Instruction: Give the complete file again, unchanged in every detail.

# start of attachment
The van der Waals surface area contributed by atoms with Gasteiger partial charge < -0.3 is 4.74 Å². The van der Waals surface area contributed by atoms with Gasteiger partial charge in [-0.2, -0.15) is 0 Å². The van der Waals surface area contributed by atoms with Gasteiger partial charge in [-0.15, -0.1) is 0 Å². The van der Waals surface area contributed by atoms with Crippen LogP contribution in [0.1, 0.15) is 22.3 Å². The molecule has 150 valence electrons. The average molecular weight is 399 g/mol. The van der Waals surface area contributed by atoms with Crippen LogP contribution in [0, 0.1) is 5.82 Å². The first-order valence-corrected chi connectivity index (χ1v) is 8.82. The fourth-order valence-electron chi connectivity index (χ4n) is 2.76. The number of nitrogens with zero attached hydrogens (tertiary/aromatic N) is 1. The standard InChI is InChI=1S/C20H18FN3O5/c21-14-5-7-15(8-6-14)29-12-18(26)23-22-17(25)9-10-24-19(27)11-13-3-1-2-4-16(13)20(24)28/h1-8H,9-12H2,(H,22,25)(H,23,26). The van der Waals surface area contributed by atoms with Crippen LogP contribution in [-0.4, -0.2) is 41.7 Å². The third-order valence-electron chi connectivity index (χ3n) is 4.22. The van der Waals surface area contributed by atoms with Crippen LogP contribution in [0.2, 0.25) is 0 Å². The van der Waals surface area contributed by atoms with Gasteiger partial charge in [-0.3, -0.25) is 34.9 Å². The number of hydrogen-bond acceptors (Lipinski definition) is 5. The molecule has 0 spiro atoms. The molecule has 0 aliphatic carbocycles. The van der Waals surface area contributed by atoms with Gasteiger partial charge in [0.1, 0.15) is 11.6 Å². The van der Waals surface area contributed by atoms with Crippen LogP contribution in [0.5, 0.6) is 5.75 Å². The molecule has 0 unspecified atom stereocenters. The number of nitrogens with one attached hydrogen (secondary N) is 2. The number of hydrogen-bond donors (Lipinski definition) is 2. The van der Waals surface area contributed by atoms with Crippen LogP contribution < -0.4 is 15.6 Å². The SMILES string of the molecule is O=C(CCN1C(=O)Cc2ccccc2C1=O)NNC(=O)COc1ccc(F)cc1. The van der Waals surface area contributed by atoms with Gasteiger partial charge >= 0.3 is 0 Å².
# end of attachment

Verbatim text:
The van der Waals surface area contributed by atoms with Gasteiger partial charge < -0.3 is 4.74 Å². The van der Waals surface area contributed by atoms with Gasteiger partial charge in [-0.2, -0.15) is 0 Å². The van der Waals surface area contributed by atoms with Gasteiger partial charge in [-0.15, -0.1) is 0 Å². The van der Waals surface area contributed by atoms with Crippen LogP contribution in [0.1, 0.15) is 22.3 Å². The molecule has 150 valence electrons. The average molecular weight is 399 g/mol. The van der Waals surface area contributed by atoms with Crippen LogP contribution in [0, 0.1) is 5.82 Å². The first-order valence-corrected chi connectivity index (χ1v) is 8.82. The fourth-order valence-electron chi connectivity index (χ4n) is 2.76. The number of nitrogens with zero attached hydrogens (tertiary/aromatic N) is 1. The standard InChI is InChI=1S/C20H18FN3O5/c21-14-5-7-15(8-6-14)29-12-18(26)23-22-17(25)9-10-24-19(27)11-13-3-1-2-4-16(13)20(24)28/h1-8H,9-12H2,(H,22,25)(H,23,26). The van der Waals surface area contributed by atoms with Crippen LogP contribution in [-0.4, -0.2) is 41.7 Å². The third-order valence-electron chi connectivity index (χ3n) is 4.22. The van der Waals surface area contributed by atoms with Crippen LogP contribution in [0.2, 0.25) is 0 Å². The van der Waals surface area contributed by atoms with Gasteiger partial charge in [-0.3, -0.25) is 34.9 Å². The number of hydrogen-bond acceptors (Lipinski definition) is 5. The molecule has 0 spiro atoms. The molecule has 0 aliphatic carbocycles. The van der Waals surface area contributed by atoms with Gasteiger partial charge in [0.1, 0.15) is 11.6 Å². The van der Waals surface area contributed by atoms with Crippen LogP contribution in [0.5, 0.6) is 5.75 Å². The molecule has 0 unspecified atom stereocenters. The number of nitrogens with one attached hydrogen (secondary N) is 2. The number of hydrogen-bond donors (Lipinski definition) is 2. The van der Waals surface area contributed by atoms with Crippen LogP contribution < -0.4 is 15.6 Å². The SMILES string of the molecule is O=C(CCN1C(=O)Cc2ccccc2C1=O)NNC(=O)COc1ccc(F)cc1. The van der Waals surface area contributed by atoms with Gasteiger partial charge >= 0.3 is 0 Å².